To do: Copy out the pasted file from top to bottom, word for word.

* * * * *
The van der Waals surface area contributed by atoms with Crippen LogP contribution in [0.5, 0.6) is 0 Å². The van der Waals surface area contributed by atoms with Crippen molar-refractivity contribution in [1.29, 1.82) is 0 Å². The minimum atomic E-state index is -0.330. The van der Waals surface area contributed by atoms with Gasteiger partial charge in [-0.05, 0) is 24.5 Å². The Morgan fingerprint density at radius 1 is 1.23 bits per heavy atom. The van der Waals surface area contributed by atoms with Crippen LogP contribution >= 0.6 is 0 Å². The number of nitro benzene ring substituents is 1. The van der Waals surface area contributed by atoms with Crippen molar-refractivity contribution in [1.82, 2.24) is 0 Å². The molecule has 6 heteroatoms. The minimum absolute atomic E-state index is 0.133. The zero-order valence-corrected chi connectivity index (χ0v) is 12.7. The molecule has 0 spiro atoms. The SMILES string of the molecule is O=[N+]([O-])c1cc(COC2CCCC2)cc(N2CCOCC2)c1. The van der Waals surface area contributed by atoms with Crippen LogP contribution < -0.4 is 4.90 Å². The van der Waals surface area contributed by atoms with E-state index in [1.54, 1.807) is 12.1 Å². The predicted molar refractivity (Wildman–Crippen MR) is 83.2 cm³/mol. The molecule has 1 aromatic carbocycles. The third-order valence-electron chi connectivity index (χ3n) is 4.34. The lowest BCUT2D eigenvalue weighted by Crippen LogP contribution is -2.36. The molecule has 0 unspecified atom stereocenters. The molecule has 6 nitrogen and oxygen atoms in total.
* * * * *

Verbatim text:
The van der Waals surface area contributed by atoms with Crippen LogP contribution in [0.5, 0.6) is 0 Å². The van der Waals surface area contributed by atoms with Crippen molar-refractivity contribution in [1.29, 1.82) is 0 Å². The minimum atomic E-state index is -0.330. The van der Waals surface area contributed by atoms with Gasteiger partial charge in [-0.05, 0) is 24.5 Å². The Morgan fingerprint density at radius 1 is 1.23 bits per heavy atom. The van der Waals surface area contributed by atoms with Crippen LogP contribution >= 0.6 is 0 Å². The number of nitro benzene ring substituents is 1. The van der Waals surface area contributed by atoms with Crippen molar-refractivity contribution in [1.82, 2.24) is 0 Å². The molecule has 6 heteroatoms. The minimum absolute atomic E-state index is 0.133. The zero-order valence-corrected chi connectivity index (χ0v) is 12.7. The molecule has 0 spiro atoms. The SMILES string of the molecule is O=[N+]([O-])c1cc(COC2CCCC2)cc(N2CCOCC2)c1. The van der Waals surface area contributed by atoms with Crippen LogP contribution < -0.4 is 4.90 Å². The van der Waals surface area contributed by atoms with E-state index in [1.54, 1.807) is 12.1 Å². The predicted molar refractivity (Wildman–Crippen MR) is 83.2 cm³/mol. The molecule has 1 aromatic carbocycles. The third-order valence-electron chi connectivity index (χ3n) is 4.34. The lowest BCUT2D eigenvalue weighted by Crippen LogP contribution is -2.36. The molecule has 0 unspecified atom stereocenters. The molecule has 6 nitrogen and oxygen atoms in total.